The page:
Posted by Admin
| 11 months ago | Filed Under Entrepreneurship
Building a startup is hard, and learning from your mistakes is crucial. Smart entrepreneurs learn from smarter entrepreneurs who have failed and learned along the way. Rather than me pass on advice, I decided to ask five of some of the most successful startup leaders in Asia to give their advice on how to build a unicorn company (A startup valued at over a $1billion dollars). Here are some tips from some of the best entrepreneurs in Asia who have raised millions, built brands and learned from mistakes.
1) Experiment and find the brilliant 10%
Mikaal Abdulla, CEO of 8 Securities, is familiar with the struggle of getting things right. Building one of the leading stock trading and robo-advisor fintech companies across Asia he knows about how experiments can help in the long term. “It is imperative that startup founders are prepared to take risks and fail. Seventy percent of the things that you try as a startup will fail. This is particularly true in the early days. Whether it is a new product feature or marketing campaign, 70% will fail, 20% will be mediocre and 10% will be brilliant. The aim of the game is identifying the 10% of brilliance very quickly and putting resources behind it. Learn from your failures and then try 10 more things. You will find your success rate increases over time”.
2) Don’t waste too much building your first product
Building one of the largest design marketplaces in the world and a unicorn was never as simple as it sounds. Cyan Ta’eed, one of the founders of Envato, which runs websites like Themeforest and Envato Elements, says entrepreneurs should look at being lean. “It’s of paramount importance to launch as lean as possible and then test. You never know what the market is like until you interact with it. When we built our first product, we built in every bell and whistle and burned a lot of cash. When we launched we realized the market didn’t want half of it anyway. You want to launch leanly so you have the runway to pivot if you need to.”
3) Set your priorities straight
Blake Larson, COO of LaLaMove believes that founders should set priorities. As one of the fastest growing startups in Asia, Blake has lead the operations of the company as it scaled Southeast Asia and China. “The natural instinct of startups is to do too much, but there are only 24 hours in the day. Always think in terms of addition by subtraction. If you want to add something new, first make sure you get rid of at least one thing that you feel like you “should” do, but really isn’t adding value. This way you both increase value to your users and focus the finite energy of your team. Everyone will thank you for it.”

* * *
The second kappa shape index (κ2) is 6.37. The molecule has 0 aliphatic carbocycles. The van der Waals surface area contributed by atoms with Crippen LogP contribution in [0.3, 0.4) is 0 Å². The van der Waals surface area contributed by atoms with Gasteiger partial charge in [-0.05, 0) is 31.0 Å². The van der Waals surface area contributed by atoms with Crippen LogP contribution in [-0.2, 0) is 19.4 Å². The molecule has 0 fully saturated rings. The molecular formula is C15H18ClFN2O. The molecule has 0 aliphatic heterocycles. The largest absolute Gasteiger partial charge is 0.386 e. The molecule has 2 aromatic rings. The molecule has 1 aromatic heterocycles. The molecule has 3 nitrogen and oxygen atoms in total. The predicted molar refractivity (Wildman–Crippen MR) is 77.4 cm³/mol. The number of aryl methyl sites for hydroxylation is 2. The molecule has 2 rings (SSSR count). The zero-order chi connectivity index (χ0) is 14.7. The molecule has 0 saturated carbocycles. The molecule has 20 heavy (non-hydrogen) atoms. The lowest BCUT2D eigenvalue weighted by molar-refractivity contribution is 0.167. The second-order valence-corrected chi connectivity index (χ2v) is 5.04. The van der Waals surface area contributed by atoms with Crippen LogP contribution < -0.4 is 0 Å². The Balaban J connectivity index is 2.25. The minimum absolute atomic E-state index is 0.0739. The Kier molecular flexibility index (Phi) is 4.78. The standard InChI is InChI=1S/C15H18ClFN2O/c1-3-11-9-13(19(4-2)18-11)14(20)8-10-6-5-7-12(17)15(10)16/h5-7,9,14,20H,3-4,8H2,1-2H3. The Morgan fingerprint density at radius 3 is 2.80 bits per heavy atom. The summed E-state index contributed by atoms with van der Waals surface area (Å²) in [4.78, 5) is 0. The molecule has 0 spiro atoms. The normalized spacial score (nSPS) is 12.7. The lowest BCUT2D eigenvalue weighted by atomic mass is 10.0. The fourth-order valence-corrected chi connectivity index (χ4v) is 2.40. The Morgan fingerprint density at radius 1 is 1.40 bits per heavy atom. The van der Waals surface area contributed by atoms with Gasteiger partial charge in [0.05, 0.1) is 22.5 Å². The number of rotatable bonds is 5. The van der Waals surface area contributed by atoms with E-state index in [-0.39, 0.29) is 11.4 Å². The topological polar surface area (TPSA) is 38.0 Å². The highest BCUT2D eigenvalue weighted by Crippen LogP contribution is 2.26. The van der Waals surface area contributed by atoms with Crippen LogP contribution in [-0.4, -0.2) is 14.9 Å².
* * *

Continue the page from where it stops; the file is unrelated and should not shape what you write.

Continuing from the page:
4) Get your first 100 customers
As an entrepreneur, before you even begin to speak to investors about raising money you must find product market fit. Simon Loong, CEO of Welab which raised over $200 million in total funding and claimed the title of Hong Kong’s first tech unicorn, attests to this. From securing funds from Silicon Valley investor heavyweights like Sequoia Capital and Yuri Milner, the road to building a unicorn has to start with clear goals. “I think for a pre-A company, the most important thing is to be super pragmatic and results oriented. They have to be very clear that the most important thing is to build their first product and to acquire their first 100 customers. Anything else is a distraction and they can live without it. I recall one of WeLab’s first investors once taught me that you learn a lot by acquiring your first 100 customers. It also proves to the potential investors that your product and process is working.”
5) Get your infrastructure right to help your customers buy
Building any product requires you to invest some (or a lot) of time into your infrastructure. From a simple website, or to a large scale hardware project, getting the right tools is imperative to your business. Luke Grana, CEO of clothing label GRANA, has scaled from Hong Kong to globally in less than two years, and knows that infrastructure helps build a better customer experience. “For GRANA, it’s about building a strong backbone for infrastructure to host our e-commerce website, manage logistics, the supply chain, data analytics and insights to optimize business operations and our digital marketing approaches. This in turn, delivers a consistent and seamless brand experience to encourage customers to convert to purchasers and advocate the brand on and offline.”
James Giancotti, CEO of Oddup, the startup rating system.(Forbes.com)